The present paper attempts to explore the evidence for shared innovations in Cape York Peninsula systematically: is there any such evidence that sheds light on subgrouping, particularly at levels where groupings are not otherwise obvious? After presenting general background, the paper first moves from north to southwest to review evidence on languages that have been grouped as Northern, Middle and Southwest Paman, and then it moves east to cover additional “initial dropping” languages and more conservative languages along the east coast. Much of this evidence is from past comparative work, but occasionally supplemented by new material. This review leads to a conclusion that the occasionally more convincing evidence for shared innovations either relates to such obvious groupings as dialects of the same language or else tends to be swamped by changes that appear to have occurred independently in differently languages and/or tend to provide conflicting evidence for subgrouping.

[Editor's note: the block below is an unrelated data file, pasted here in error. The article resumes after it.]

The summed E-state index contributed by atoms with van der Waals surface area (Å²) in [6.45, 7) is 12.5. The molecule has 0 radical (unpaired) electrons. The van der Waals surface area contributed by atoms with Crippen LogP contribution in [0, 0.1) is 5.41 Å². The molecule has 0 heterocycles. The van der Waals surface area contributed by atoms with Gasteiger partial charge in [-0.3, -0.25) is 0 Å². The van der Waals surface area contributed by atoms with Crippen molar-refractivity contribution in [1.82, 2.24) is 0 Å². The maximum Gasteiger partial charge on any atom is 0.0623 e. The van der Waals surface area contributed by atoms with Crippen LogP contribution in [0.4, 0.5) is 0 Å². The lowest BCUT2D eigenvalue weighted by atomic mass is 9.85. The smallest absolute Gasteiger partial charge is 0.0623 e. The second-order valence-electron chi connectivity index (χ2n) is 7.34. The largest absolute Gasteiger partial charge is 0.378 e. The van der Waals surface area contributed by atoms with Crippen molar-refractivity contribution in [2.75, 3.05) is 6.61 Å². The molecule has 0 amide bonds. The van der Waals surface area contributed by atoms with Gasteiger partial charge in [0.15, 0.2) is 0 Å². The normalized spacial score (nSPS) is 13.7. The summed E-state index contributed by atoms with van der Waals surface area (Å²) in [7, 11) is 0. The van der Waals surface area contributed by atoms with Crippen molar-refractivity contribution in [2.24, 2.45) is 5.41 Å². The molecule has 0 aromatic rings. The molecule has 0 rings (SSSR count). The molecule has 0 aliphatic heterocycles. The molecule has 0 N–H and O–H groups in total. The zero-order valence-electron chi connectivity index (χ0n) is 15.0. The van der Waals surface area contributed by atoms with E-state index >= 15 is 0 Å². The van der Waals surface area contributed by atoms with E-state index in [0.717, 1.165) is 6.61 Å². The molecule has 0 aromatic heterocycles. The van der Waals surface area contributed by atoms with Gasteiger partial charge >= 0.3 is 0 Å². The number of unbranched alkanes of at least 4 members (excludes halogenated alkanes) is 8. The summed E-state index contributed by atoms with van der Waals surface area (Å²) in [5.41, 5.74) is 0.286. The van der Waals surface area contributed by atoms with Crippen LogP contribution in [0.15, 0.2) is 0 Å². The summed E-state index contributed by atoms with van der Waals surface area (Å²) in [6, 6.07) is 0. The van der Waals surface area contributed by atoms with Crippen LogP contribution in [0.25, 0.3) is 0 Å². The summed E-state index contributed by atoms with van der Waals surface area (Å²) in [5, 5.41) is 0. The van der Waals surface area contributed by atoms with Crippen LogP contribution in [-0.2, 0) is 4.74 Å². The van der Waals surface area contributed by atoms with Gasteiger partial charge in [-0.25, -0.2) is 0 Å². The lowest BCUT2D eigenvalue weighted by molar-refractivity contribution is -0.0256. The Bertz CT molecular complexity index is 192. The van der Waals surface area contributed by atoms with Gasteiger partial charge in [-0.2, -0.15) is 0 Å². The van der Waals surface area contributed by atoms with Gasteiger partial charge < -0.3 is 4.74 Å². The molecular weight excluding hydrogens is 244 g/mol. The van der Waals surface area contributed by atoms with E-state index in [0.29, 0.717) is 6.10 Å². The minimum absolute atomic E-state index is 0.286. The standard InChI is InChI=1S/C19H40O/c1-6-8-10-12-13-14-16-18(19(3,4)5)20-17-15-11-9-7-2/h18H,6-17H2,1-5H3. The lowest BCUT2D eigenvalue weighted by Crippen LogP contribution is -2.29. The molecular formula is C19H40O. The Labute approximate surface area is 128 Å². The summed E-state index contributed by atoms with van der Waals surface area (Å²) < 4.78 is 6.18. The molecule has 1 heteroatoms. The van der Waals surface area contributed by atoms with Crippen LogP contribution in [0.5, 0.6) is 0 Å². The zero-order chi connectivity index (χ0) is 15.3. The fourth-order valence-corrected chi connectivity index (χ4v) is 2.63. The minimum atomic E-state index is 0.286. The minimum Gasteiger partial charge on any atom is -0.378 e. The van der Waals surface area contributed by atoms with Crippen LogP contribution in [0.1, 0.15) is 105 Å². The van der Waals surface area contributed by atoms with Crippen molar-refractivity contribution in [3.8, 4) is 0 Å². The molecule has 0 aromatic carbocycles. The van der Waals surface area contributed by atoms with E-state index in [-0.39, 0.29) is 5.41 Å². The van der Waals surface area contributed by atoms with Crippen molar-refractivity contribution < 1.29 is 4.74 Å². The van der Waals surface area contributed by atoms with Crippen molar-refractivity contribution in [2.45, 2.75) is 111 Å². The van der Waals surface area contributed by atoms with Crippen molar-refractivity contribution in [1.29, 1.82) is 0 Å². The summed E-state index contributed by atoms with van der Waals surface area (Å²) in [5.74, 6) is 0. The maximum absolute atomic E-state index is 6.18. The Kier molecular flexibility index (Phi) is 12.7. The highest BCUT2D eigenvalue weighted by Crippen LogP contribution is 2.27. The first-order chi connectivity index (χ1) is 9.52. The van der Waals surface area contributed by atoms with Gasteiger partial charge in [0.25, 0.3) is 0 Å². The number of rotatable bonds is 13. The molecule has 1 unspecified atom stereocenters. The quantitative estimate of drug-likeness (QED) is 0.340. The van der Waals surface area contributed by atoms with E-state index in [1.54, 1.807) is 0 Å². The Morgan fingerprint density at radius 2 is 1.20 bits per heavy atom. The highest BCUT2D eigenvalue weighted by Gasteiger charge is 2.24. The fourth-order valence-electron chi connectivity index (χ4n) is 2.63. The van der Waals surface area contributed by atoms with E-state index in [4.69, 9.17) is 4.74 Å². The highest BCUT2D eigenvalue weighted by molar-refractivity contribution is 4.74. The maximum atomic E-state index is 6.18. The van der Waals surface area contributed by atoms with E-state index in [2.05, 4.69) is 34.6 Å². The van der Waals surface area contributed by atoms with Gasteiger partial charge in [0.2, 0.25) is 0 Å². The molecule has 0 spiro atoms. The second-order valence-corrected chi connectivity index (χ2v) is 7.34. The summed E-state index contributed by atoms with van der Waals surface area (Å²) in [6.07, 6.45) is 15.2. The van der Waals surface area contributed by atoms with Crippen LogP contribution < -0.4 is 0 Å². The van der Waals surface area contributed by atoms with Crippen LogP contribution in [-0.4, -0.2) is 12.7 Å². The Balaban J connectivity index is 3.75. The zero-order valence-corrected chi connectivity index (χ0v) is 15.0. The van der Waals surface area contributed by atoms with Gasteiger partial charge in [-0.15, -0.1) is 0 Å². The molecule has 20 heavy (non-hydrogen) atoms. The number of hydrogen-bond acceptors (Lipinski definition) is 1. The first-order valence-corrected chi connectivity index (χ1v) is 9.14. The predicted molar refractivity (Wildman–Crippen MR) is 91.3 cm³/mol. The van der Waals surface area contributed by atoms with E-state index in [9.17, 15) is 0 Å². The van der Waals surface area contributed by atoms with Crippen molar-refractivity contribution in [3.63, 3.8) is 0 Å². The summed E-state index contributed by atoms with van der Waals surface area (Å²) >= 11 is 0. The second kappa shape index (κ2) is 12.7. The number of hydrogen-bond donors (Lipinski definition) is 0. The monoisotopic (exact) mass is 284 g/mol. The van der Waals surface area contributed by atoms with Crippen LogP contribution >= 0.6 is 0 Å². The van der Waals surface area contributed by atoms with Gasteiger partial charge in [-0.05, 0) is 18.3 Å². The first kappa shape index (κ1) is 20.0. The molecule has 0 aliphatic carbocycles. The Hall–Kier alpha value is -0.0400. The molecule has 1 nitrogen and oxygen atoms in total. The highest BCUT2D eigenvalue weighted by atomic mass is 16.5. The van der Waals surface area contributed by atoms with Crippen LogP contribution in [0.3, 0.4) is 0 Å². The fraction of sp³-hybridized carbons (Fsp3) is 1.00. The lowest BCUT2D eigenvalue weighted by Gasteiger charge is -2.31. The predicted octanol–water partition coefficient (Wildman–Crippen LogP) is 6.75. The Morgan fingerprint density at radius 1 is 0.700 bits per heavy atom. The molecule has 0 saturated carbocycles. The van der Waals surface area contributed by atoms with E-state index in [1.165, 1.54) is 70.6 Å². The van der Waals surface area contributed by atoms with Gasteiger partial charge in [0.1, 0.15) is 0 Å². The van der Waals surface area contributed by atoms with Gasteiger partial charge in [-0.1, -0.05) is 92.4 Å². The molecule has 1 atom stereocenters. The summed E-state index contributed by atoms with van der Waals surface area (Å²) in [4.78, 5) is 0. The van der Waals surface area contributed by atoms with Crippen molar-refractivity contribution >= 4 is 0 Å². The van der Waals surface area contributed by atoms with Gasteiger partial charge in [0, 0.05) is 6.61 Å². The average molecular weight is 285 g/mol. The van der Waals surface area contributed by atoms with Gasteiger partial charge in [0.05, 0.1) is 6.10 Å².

|Title of host publication||Australian Languages|
|Subtitle of host publication||classification and the comparative method|
|Editors||C Bowern, H Koch|
|Place of Publication||Amsterdam|
|Publisher||John Benjamins Publishing Company|
|Number of pages||27|
|Publication status||Published - 2004|